Molecular pharmaceutics

Antibody-Drug Conjugates (ADCs) Derived from Interchain Cysteine Cross-Linking Demonstrate Improved Homogeneity and Other Pharmacological Properties over Conventional Heterogeneous ADCs.

PMID 26393951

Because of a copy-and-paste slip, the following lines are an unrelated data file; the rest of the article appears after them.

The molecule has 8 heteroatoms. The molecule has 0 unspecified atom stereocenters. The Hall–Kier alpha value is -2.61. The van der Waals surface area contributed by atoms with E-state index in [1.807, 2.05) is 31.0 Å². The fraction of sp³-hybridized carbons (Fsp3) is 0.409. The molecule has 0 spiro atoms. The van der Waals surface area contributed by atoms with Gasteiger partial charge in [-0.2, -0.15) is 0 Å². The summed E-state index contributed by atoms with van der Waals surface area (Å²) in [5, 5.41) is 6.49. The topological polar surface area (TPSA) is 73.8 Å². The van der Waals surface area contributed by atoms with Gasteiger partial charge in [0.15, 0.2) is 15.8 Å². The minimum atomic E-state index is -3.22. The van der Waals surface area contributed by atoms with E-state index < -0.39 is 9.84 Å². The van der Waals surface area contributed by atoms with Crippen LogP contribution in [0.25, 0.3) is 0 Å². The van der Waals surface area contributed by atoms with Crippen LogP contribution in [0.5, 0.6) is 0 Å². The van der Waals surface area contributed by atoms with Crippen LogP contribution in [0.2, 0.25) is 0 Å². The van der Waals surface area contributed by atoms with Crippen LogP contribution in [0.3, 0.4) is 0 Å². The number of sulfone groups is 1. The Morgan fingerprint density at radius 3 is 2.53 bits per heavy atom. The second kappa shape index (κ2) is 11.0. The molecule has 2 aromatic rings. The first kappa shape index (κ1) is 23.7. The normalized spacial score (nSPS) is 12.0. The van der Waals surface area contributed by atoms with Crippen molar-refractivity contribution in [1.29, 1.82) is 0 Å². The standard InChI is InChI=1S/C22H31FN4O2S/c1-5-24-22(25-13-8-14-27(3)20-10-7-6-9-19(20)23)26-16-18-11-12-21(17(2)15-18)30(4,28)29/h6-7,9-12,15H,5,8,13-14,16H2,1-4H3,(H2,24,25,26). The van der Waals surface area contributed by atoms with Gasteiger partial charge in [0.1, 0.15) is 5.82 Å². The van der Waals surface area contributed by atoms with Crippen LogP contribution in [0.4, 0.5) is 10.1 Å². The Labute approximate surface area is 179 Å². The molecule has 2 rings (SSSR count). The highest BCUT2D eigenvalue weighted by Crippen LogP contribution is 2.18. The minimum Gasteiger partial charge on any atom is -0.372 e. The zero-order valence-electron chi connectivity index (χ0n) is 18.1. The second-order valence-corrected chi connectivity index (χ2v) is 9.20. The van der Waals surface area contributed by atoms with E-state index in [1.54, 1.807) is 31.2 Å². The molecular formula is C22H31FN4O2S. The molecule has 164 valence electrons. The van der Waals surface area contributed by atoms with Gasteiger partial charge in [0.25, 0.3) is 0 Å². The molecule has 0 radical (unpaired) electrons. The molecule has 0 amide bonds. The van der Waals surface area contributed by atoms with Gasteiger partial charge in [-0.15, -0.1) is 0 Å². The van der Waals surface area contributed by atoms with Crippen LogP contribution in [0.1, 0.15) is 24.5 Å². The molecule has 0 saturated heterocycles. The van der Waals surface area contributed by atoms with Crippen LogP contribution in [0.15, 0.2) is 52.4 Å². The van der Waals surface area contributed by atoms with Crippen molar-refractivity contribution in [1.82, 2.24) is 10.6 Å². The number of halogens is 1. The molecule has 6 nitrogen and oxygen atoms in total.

Conventional antibody-drug conjugates (ADCs) are heterogeneous mixtures of chemically distinct molecules that vary in both drugs/antibody (DAR) and conjugation sites. Suboptimal properties of heterogeneous ADCs have led to new site-specific conjugation methods for improving ADC homogeneity. Most site-specific methods require extensive antibody engineering to identify optimal conjugation sites and introduce unique functional groups for conjugation with appropriately modified linkers. Alternative nonrecombinant methods have emerged in which bifunctional linkers are utilized to cross-link antibody interchain cysteines and afford ADCs containing four drugs/antibody. Although these methods have been shown to improve ADC homogeneity and stability in vitro, their effect on the pharmacological properties of ADCs in vivo is unknown. In order to determine the relative impact of interchain cysteine cross-linking on the therapeutic window and other properties of ADCs in vivo, we synthesized a derivative of the known ADC payload, MC-MMAF, that contains a bifunctional dibromomaleimide (DBM) linker instead of a conventional maleimide (MC) linker. The DBM-MMAF derivative was conjugated to trastuzumab and a novel anti-CD98 antibody to afford ADCs containing predominantly four drugs/antibody. The pharmacological properties of the resulting cross-linked ADCs were compared with analogous heterogeneous ADCs derived from conventional linkers. The results demonstrate that DBM linkers can be applied directly to native antibodies, without antibody engineering, to yield highly homogeneous ADCs via cysteine cross-linking. The resulting ADCs demonstrate improved pharmacokinetics, superior efficacy, and reduced toxicity in vivo compared to analogous conventional heterogeneous ADCs.